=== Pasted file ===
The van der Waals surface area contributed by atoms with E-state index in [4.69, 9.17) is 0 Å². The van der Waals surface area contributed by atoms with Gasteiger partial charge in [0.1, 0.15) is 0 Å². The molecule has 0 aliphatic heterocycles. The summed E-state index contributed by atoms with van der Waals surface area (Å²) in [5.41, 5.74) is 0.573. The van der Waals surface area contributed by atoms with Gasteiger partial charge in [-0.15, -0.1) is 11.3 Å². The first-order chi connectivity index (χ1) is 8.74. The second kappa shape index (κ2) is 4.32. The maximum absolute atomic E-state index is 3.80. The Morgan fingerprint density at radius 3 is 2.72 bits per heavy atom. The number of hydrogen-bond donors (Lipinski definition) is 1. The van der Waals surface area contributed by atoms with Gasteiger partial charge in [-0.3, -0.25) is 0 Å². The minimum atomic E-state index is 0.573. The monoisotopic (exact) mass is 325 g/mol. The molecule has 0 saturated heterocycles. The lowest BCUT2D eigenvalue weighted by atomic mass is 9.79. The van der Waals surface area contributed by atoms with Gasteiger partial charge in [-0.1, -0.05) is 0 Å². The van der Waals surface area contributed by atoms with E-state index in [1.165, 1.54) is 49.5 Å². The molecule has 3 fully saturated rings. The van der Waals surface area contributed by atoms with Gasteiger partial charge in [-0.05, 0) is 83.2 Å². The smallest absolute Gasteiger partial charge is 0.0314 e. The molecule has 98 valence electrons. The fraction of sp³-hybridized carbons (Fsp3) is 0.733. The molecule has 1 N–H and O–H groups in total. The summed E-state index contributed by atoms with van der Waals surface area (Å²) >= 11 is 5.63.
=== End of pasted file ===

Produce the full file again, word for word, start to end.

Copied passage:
The van der Waals surface area contributed by atoms with E-state index in [4.69, 9.17) is 0 Å². The van der Waals surface area contributed by atoms with Gasteiger partial charge in [0.1, 0.15) is 0 Å². The molecule has 0 aliphatic heterocycles. The summed E-state index contributed by atoms with van der Waals surface area (Å²) in [5.41, 5.74) is 0.573. The van der Waals surface area contributed by atoms with Gasteiger partial charge in [-0.15, -0.1) is 11.3 Å². The first-order chi connectivity index (χ1) is 8.74. The second kappa shape index (κ2) is 4.32. The maximum absolute atomic E-state index is 3.80. The Morgan fingerprint density at radius 3 is 2.72 bits per heavy atom. The number of hydrogen-bond donors (Lipinski definition) is 1. The van der Waals surface area contributed by atoms with Gasteiger partial charge in [-0.3, -0.25) is 0 Å². The minimum atomic E-state index is 0.573. The monoisotopic (exact) mass is 325 g/mol. The molecule has 0 saturated heterocycles. The lowest BCUT2D eigenvalue weighted by atomic mass is 9.79. The van der Waals surface area contributed by atoms with Gasteiger partial charge in [-0.1, -0.05) is 0 Å². The van der Waals surface area contributed by atoms with E-state index in [1.165, 1.54) is 49.5 Å². The molecule has 3 fully saturated rings. The van der Waals surface area contributed by atoms with Gasteiger partial charge in [-0.05, 0) is 83.2 Å². The smallest absolute Gasteiger partial charge is 0.0314 e. The molecule has 98 valence electrons. The fraction of sp³-hybridized carbons (Fsp3) is 0.733. The molecule has 1 N–H and O–H groups in total. The summed E-state index contributed by atoms with van der Waals surface area (Å²) >= 11 is 5.63.